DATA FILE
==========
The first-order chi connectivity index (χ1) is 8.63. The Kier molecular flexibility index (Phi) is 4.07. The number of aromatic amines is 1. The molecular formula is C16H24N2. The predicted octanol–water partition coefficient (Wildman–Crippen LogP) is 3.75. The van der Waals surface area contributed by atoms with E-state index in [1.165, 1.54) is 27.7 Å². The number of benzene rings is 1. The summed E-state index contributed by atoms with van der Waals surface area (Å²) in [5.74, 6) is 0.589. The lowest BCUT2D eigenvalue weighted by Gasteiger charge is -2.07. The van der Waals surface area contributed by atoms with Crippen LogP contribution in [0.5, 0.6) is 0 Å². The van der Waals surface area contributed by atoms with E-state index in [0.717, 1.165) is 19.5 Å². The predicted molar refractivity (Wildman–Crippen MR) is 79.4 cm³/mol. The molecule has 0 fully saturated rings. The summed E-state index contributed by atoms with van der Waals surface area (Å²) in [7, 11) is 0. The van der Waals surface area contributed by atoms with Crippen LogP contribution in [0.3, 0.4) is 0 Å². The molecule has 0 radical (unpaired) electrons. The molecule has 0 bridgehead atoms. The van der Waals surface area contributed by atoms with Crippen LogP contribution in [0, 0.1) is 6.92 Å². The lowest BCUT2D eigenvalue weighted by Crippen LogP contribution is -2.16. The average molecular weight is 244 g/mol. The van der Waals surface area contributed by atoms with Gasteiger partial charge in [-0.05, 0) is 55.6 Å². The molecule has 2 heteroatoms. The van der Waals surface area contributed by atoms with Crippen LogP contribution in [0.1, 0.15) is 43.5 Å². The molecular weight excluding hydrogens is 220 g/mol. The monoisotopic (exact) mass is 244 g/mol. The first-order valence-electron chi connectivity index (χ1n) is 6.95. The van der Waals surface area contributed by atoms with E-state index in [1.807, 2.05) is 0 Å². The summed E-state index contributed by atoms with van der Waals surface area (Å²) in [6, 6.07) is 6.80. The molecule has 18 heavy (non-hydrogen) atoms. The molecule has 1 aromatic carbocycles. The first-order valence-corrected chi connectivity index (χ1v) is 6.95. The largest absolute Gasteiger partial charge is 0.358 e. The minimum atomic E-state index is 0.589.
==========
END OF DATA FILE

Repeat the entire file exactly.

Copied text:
The first-order chi connectivity index (χ1) is 8.63. The Kier molecular flexibility index (Phi) is 4.07. The number of aromatic amines is 1. The molecular formula is C16H24N2. The predicted octanol–water partition coefficient (Wildman–Crippen LogP) is 3.75. The van der Waals surface area contributed by atoms with E-state index in [1.165, 1.54) is 27.7 Å². The number of benzene rings is 1. The summed E-state index contributed by atoms with van der Waals surface area (Å²) in [5.74, 6) is 0.589. The lowest BCUT2D eigenvalue weighted by Gasteiger charge is -2.07. The van der Waals surface area contributed by atoms with Crippen LogP contribution in [0.5, 0.6) is 0 Å². The van der Waals surface area contributed by atoms with E-state index in [0.717, 1.165) is 19.5 Å². The predicted molar refractivity (Wildman–Crippen MR) is 79.4 cm³/mol. The molecule has 0 fully saturated rings. The summed E-state index contributed by atoms with van der Waals surface area (Å²) in [7, 11) is 0. The van der Waals surface area contributed by atoms with Crippen LogP contribution in [0.3, 0.4) is 0 Å². The molecule has 0 radical (unpaired) electrons. The molecule has 0 bridgehead atoms. The van der Waals surface area contributed by atoms with Crippen LogP contribution in [0, 0.1) is 6.92 Å². The lowest BCUT2D eigenvalue weighted by Crippen LogP contribution is -2.16. The average molecular weight is 244 g/mol. The van der Waals surface area contributed by atoms with Gasteiger partial charge in [-0.05, 0) is 55.6 Å². The molecule has 2 heteroatoms. The van der Waals surface area contributed by atoms with Crippen LogP contribution in [0.1, 0.15) is 43.5 Å². The molecular weight excluding hydrogens is 220 g/mol. The monoisotopic (exact) mass is 244 g/mol. The first-order valence-electron chi connectivity index (χ1n) is 6.95. The van der Waals surface area contributed by atoms with E-state index in [1.807, 2.05) is 0 Å². The summed E-state index contributed by atoms with van der Waals surface area (Å²) in [6, 6.07) is 6.80. The molecule has 18 heavy (non-hydrogen) atoms. The molecule has 1 aromatic carbocycles. The first-order valence-corrected chi connectivity index (χ1v) is 6.95. The largest absolute Gasteiger partial charge is 0.358 e. The minimum atomic E-state index is 0.589.